Austin Bay

For decades, the Blame Amerika Crowd has made a media living alleging attacks on American citizens, U.S. embassies and U.S. territory are somehow, someway provoked by the U.S. The "America Is Guilty" smear would be a laugher except the major TV networks and The New York Times give this baloney headline credence, especially when a Republican is president. Heavens, tenure in entire departments of sociology and literature is predicated on promoting this narrative.

This band of blitherers spouts Marxist Cold War anti-American propaganda revamped for the Global War on Terror. See, the Cold War was America's fault, and great leftist minds of yore told us so. Like today's apologists for "misunderstood" terrorists, the Soviet Union had committed fans. In 1984 (George Orwell was prescient, wasn't he?), John Kenneth Galbraith wrote, "That the Soviet system has made great material progress in recent years is evident both from the statistics and from the general urban scene ..." Don't snicker. Until the Berlin Wall cracked in 1989, a linked clique of "elite intellectuals" made a living spilling similar hooey.

A strong case can be made that perceived American weakness and its usual handmaiden, an apologetic and feckless American foreign policy, encourage our enemies.

The Soviet Union's decision to invade Afghanistan in December 1979 (this week is the 30th anniversary of that attack) followed a year of foreign policy failures and boggling diplomatic blunders by President Jimmy Carter and his administration.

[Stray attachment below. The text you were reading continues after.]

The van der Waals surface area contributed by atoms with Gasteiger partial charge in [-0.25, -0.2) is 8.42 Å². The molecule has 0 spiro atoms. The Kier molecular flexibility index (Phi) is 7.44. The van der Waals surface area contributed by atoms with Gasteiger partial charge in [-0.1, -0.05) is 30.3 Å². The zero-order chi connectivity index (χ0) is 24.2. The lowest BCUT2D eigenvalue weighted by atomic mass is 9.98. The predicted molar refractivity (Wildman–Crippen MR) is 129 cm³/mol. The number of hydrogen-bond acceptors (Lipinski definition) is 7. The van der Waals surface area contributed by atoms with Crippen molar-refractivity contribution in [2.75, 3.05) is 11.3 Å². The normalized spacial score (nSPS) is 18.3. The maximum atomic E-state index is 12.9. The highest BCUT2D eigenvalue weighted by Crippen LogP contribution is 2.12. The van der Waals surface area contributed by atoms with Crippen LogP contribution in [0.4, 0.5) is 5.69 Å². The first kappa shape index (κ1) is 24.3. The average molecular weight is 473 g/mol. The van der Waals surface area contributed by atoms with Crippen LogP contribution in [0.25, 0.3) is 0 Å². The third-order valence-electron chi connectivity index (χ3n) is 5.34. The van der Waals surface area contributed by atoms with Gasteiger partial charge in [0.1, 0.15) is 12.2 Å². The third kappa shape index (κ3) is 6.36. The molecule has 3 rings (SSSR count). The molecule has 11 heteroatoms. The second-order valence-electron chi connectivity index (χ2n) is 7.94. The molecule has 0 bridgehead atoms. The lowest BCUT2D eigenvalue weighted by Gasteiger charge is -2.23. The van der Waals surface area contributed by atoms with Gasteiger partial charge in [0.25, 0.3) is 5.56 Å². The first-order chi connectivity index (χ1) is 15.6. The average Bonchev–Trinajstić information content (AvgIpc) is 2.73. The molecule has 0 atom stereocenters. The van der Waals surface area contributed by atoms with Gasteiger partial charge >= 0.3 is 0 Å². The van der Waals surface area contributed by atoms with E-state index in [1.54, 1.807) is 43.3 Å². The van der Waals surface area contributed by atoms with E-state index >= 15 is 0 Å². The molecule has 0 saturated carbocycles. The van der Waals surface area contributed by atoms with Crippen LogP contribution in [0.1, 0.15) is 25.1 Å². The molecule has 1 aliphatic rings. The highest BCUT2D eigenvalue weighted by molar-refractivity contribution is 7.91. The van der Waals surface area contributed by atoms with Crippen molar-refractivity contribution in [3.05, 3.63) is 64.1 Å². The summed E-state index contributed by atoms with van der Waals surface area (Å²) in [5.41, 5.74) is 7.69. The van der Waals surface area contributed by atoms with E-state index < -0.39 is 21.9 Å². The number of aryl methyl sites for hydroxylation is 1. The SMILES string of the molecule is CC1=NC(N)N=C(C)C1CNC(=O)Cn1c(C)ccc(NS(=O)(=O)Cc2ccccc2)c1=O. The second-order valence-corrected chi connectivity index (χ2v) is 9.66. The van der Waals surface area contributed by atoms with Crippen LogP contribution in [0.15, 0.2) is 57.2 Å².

Carter was ambivalent about the Shah of Iran, and dithered as his regime teetered and fell in early 1979 to Islamic revolutionaries led by the Ayatollah Khomeini. That November Khomeinists attacked the U.S. embassy in Tehran and took hostages. The event demonstrated Carter's utter spinelessness. The Shah had served as a "counterbalance" to the Soviet Union in central Asia. With the Shah kaput, the Russians had an opportunity to achieve a historical goal, extension of Russian controlled territory to the Indian Ocean -- the goal of the drive into Afghanistan.

Carter's weakness permitted the rise of both Khomeini's Islamic revolution (and its Islamist terrorism) and encouraged Soviet aggression. Moscow lost in Afghanistan, but the Afghan hornet's nest of warlords, terrorists and innocents in the crossfire remains. Now the Khomeinists are building nuclear bombs.

Obama has kowtowed to Iran's mullahs. Both Carter and Obama act as if they find American power to be a moral embarrassment instead of a means for defending our lives and our vital interests.

Austin Bay

Austin Bay is the author of three novels. His third novel, The Wrong Side of Brightness, was published by Putnam/Jove in June 2003. He has also co-authored four non-fiction books, to include A Quick and Dirty Guide to War: Third Edition (with James Dunnigan, Morrow, 1996).
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